Laid off, Unpaid Met Opera Artists Donate Their Time to Star-Studded Online Gala
Updated: Apr 19, 2020
This week, the Metropolitan Opera announced an ‘At-Home Gala’, its flagship online fundraiser to “support the company and protect its future”. General Manager Peter Gelb and Music Director Yannick Nézet-Séguin will host the event, to be streamed on April 25th from the Met Opera’s website.
The Met aims to fundraise $60 million to cover its losses in the 2019-2020 season.
At the gala, 44 Metropolitan opera stars have agreed to remotely appear, including
· Soloists who took voluntary pay reductions to “save the Met” in 2014 and 2015;
· Soloists who appeared without compensation in the recent HD broadcasts on the Met opera website;
· And soloists who were recently laid off by the company, who were informed of cancelled contracts via Tweet.
Gelb was quoted in a recent article, one that claimed artists are "stuck at home with time on their hands" as saying, "They’re available since they’ve nothing else to do. A few of them said to me this will give them a reason to start practicing.”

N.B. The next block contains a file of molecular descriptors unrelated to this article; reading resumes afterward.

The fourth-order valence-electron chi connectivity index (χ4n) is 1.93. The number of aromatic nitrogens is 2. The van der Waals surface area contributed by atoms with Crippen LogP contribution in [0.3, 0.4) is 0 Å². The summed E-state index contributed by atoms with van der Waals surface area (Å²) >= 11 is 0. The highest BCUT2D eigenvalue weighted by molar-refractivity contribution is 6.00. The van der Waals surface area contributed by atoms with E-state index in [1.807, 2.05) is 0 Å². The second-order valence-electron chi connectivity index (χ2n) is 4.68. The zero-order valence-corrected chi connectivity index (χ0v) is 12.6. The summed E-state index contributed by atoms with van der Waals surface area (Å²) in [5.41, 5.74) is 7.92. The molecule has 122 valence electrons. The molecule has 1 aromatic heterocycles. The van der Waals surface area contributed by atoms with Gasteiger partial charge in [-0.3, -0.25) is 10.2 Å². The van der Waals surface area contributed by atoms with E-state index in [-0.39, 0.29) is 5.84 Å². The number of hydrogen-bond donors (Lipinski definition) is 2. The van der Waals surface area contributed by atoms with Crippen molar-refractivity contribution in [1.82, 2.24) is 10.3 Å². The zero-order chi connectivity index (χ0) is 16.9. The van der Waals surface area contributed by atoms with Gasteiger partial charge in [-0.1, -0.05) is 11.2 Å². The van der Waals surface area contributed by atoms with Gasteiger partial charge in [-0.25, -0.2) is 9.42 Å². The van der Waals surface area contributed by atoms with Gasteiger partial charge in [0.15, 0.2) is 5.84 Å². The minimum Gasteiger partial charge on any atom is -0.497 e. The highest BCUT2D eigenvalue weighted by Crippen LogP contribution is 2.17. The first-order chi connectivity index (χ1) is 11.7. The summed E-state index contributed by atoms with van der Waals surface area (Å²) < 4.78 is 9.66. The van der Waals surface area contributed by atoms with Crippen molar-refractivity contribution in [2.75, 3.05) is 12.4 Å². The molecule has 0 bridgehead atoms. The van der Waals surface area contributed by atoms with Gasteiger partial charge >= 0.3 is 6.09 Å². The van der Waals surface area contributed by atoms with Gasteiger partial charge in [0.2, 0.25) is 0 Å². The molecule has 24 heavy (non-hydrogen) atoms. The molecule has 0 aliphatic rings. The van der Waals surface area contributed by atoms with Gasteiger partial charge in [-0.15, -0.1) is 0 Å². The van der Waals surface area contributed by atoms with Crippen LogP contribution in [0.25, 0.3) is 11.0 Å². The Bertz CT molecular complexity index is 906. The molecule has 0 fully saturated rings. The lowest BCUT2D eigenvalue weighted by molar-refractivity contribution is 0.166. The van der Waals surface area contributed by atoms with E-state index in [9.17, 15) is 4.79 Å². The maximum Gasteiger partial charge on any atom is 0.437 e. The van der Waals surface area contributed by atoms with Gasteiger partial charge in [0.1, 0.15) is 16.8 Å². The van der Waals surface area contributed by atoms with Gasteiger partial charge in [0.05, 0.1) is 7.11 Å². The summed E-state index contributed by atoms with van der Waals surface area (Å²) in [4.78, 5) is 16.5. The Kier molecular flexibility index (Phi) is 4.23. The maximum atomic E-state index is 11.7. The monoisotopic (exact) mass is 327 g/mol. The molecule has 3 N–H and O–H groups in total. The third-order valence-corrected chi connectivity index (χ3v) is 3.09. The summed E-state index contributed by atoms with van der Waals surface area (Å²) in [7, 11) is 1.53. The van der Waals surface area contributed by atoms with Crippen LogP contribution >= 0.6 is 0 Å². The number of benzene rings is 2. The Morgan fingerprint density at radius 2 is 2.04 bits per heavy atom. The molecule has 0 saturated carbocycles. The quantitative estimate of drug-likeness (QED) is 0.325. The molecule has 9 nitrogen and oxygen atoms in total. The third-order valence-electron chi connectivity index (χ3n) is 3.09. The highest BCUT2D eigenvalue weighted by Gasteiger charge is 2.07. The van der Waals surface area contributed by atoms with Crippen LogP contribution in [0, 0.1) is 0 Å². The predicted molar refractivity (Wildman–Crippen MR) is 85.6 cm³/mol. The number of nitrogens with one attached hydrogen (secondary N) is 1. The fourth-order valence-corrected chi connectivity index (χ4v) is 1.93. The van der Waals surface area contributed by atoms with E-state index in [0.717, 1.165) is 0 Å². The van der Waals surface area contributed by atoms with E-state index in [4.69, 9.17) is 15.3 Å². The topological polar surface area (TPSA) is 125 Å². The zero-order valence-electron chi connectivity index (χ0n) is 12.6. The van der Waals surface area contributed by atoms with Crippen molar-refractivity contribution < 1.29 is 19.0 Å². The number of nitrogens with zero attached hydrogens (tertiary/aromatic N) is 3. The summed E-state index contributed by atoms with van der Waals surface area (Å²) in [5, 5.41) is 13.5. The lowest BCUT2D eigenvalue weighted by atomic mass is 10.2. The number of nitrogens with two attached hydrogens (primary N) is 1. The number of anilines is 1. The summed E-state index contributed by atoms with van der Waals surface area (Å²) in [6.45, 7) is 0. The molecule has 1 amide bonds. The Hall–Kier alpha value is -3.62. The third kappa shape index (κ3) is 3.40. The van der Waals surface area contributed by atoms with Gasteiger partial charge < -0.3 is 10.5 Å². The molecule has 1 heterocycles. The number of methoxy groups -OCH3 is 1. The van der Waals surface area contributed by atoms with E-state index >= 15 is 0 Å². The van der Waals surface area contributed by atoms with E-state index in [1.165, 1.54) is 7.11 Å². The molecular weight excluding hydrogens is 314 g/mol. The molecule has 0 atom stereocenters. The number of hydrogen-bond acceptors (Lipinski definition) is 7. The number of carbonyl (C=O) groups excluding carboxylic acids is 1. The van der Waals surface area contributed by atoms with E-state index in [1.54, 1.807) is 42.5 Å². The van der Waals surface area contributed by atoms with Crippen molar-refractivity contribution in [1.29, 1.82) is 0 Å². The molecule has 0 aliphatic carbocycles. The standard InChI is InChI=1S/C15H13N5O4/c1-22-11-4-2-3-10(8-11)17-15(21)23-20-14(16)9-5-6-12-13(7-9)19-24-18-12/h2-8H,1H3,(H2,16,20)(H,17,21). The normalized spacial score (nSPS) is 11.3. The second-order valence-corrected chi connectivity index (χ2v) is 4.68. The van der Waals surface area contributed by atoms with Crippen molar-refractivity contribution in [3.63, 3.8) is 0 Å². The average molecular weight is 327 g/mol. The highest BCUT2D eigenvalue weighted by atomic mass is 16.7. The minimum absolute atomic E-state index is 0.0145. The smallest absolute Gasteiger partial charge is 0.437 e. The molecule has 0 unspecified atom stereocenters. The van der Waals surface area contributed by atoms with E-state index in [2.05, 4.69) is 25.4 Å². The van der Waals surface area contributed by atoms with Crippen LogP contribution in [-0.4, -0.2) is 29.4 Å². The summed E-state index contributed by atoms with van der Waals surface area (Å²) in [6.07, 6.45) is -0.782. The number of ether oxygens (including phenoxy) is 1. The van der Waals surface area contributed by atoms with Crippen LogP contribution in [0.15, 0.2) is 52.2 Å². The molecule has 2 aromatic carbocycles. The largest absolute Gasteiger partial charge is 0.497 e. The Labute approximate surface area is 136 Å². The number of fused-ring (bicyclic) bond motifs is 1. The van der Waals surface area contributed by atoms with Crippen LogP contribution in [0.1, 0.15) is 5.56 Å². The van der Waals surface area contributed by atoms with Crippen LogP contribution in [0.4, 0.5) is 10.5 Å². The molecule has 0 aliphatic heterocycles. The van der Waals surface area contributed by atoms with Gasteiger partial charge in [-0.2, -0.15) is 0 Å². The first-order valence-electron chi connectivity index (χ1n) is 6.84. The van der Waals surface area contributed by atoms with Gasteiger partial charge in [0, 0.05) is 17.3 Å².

Artists interviewed were sympathetic to the financial struggles of the soloists involved: one called it "Stockholm syndrome".
A former Met artist expressed dismay at the company's treatment of its soloists, but felt warmed by the generosity of the singers involved: “it is extraordinary to see, despite the way the Met handled its cancellation, despite all of that, these artists are willing to donate their time, willing to help stabilize the finances of a company that has treated them this way.”
Another artist was surprised at the audacity of management: “I can’t imagine my boss laying me off and then asking me to appear in the company’s promo video.” Three Met gala artists pushed back on the characterization of Met artists as victims, including Michael Fabiano. The tenor said, "I disagree that this gala exploits talent and work. I don't feel exploited and nor do many of my colleagues performing on it. We are showing the US and the lyric world that opera lives on and that we are ready to serve when the lights come back on."
Middleclassartist reached out to the Met’s PR team for comment, and asked, “what percentage of the funds raised by this gala will be earmarked for relief to laid-off Met artists?” As of Friday, April 17th, the Met has not provided an answer to this question.
Multiple soloists confirm that the Met opera stars engaged for the ‘At-Home Gala’ will not be paid.
One Met chorister confirms that both the orchestra and the chorus will not be paid for the April 25th gala.
The Met gala is “generously sponsored” by Rolex.